Jacksonville Zoo and Gardens’ first lappet-faced vulture chick is all grown up! As of Oct. 12, she will be 8 months old and independent from her parents—although, you may still see her stealing food from them on occasion.
Our lovely lady is no longer the little bundle we hand-fed a few months ago. As of early May, she weighed in at 13 pounds, only 2 pounds less than her mother. Lappets can weigh up to 30 pounds!
Despite her size, you can still tell her apart from her parents by her gray head and brown legs. Adult lappets have pink and purple heads and white pantaloon-like legs.
The lappets are the Zoo’s only captive vulture and one of the shiest of the Old World vultures, making the rearing of a lappet chick truly a sight to see. Located in the Elephant Plaza loop, you can frequently spot them sunning or tearing up their meals for the day. Also, keep an eye out for them this October. Mid-autumn is when our lappets begin nest building and you might catch one of them picking out and carrying sticks to their 5-foot wide nest located in the back of their exhibit.
Our growing female is incredibly important to the captive lappet-faced vulture gene pool because her genetics are unrepresented in the Association of Zoos and Aquariums (AZA) lappet population. Based off this, the Species Survival Plan recommends her to breed once she reaches sexual maturity around 6 years of age. At this time, she will be paired with a male from another AZA facility where she can continue her genetic lineage, and in turn, help preserve wild populations.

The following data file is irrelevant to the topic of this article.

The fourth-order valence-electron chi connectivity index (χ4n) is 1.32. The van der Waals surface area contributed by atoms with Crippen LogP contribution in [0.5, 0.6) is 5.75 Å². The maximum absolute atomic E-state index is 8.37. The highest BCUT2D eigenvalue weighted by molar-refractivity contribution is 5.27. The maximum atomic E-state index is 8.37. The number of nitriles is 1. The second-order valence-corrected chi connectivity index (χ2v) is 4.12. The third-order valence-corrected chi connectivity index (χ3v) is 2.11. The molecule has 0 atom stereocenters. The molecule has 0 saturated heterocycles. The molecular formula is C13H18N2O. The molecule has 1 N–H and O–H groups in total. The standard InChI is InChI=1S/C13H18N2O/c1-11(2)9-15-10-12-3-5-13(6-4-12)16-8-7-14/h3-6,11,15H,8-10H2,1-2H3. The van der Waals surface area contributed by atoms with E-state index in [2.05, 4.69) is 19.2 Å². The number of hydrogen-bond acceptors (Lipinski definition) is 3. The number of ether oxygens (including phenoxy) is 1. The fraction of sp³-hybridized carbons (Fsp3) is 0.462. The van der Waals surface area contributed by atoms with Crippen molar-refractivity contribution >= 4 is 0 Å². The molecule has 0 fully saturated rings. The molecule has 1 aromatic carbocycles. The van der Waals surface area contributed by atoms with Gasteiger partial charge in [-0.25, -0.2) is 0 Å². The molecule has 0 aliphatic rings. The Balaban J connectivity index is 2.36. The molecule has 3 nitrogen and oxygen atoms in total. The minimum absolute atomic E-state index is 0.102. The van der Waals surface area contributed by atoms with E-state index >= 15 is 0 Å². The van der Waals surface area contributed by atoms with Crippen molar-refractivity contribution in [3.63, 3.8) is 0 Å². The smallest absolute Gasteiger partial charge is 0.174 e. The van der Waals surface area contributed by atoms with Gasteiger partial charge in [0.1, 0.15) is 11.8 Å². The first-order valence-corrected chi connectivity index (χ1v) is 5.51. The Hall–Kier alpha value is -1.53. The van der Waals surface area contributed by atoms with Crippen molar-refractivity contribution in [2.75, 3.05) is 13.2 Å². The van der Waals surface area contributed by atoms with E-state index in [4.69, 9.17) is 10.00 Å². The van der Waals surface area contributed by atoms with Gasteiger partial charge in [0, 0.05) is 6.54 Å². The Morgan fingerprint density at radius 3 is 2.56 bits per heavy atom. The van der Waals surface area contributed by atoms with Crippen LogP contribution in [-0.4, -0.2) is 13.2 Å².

Lappets and other African vultures have suffered greatly in the last 30 years, having lost over 90 percent of some species. Mass poisonings have occurred in great numbers throughout the last couple of years. The most recent death count was about 2,000 birds as of April 2020. Although lappets make up a small portion of these deaths, any sort of impact to the population can be detrimental. Recently, these vultures have been recategorized to “endangered” in the IUCN list, making her birth even more significant.
The Zoo has partnered with vulture conservation groups such as VulPro to help lappets and other African vultures in dire need. VulPro covers rehabilitation, breeding efforts, and conservation-based research. We hope to continue helping African vultures through our various conservation efforts.
Written by Isabella Carbonell, Bird Keeper